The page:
The book is written from an American perspective, but the concepts and ideas are universally applicable, certainly in all Western societies. It explains how the poor and middle-class pay much more in taxes than the rich and how most people, including many of our advisors, do not understand the difference between assets and liabilities. He makes good use of simple diagrams to explain the relationship between income, expenditure, assets and liabilities.
RK firmly believes in education, but also believes that the education system does not teach financial intelligence. This book, and indeed all of the books in the Rich Dad Poor Dad series, is about filling this gap in the system, and trying to help people who want to be helped, out of the rut of a `safe secure job' into the freedom of real wealth.
I think almost everyone will benefit from reading this book, whether still at school, or later in life wondering why they seem to be still poor after working hard all their life, and everyone else in-between!
on 28 July 2003
In this short book Robert Kiyosaki distinguishes between the typical cash flows of the 'rich' and those of the poor and middle classes. He goes into some detail as to how they achieve this and how you can achieve it yourself; simply by ensuring that you live well within your means and consistently build on your assets.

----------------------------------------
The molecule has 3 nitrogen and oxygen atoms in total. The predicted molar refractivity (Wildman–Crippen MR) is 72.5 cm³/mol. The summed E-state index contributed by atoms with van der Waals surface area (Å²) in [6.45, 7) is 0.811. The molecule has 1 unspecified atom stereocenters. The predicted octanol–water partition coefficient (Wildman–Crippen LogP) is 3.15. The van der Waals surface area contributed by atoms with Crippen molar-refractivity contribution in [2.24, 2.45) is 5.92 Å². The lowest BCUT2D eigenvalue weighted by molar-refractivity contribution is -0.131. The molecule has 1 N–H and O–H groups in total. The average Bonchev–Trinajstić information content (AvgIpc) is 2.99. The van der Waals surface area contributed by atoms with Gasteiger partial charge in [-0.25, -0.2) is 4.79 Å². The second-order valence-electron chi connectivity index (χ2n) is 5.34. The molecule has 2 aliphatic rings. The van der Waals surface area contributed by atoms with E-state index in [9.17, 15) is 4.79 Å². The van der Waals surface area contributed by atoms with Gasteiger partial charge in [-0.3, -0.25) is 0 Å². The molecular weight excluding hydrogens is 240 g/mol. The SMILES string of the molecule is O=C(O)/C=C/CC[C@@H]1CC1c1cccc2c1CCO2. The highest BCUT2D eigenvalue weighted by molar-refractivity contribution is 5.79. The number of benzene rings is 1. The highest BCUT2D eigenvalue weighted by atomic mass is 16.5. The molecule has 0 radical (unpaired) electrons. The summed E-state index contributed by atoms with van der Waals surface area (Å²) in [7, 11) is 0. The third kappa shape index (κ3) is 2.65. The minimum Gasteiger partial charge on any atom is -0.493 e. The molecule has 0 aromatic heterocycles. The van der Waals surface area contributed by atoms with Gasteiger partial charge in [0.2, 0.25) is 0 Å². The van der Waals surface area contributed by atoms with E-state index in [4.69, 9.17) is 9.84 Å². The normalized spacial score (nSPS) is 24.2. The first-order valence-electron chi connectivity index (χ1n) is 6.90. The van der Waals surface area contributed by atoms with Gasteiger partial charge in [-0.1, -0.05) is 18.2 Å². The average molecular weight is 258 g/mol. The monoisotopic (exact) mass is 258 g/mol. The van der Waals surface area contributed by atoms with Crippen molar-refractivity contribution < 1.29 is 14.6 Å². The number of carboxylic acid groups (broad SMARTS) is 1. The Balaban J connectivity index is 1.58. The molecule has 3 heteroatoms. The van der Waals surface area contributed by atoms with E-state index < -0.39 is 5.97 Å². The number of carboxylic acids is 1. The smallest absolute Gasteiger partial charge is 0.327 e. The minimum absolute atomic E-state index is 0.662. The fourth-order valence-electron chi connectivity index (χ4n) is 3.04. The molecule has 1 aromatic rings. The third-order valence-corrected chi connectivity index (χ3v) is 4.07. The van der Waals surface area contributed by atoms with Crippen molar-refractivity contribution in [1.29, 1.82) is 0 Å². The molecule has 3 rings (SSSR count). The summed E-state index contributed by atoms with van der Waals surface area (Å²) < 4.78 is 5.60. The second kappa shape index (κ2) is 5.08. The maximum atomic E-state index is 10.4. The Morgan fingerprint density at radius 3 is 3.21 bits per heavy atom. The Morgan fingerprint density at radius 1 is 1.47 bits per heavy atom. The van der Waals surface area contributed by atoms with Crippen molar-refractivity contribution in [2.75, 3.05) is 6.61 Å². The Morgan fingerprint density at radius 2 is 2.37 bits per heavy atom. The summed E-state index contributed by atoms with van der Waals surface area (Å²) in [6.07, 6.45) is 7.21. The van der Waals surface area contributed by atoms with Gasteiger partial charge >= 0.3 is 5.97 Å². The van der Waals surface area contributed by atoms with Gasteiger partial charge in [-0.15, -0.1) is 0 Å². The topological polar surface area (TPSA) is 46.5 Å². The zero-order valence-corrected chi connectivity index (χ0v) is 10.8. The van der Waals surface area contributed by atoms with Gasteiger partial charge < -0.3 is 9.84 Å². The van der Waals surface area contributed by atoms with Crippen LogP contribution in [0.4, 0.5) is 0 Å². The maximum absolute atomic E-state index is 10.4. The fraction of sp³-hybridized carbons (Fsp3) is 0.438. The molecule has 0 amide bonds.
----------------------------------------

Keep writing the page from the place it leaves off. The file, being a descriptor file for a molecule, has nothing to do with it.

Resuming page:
For such an easy read it touches on some deep concepts that one doesn't generally think about too deeply. Some great one liners inside to remember, along the lines of "Time is your most precious asset" with regard to compound interest, and "listening is more important than talking, which the majority of people don't understand. If God intended you to talk all the time then he wouldn't have given you 1 mouth and 2 ears" with regard to ones need to learn from those who are greater than oneself.
Unfortunately he does come across rather badly due to his high self-confidence from making his millions... he seems to have had a poor relationship with his real father (referred to as 'poor dad')- painting him in a negative shade throughout, and he occasionally comes across as fairly arrogant when talking about the middle classes and 'poor'... he somehow manages to bestow an image of utter stupidity upon anyone who doesn't own acres of land and real estate, and anyone who works for a living (if everyone was 'rich' and let out real estate instead of working, then who would rent the real estate or produce any goods to consume?).
This attitude of his all helps to hammer in the flowing theme of why one should not be financially dependant though, which is probably why it is a best-seller.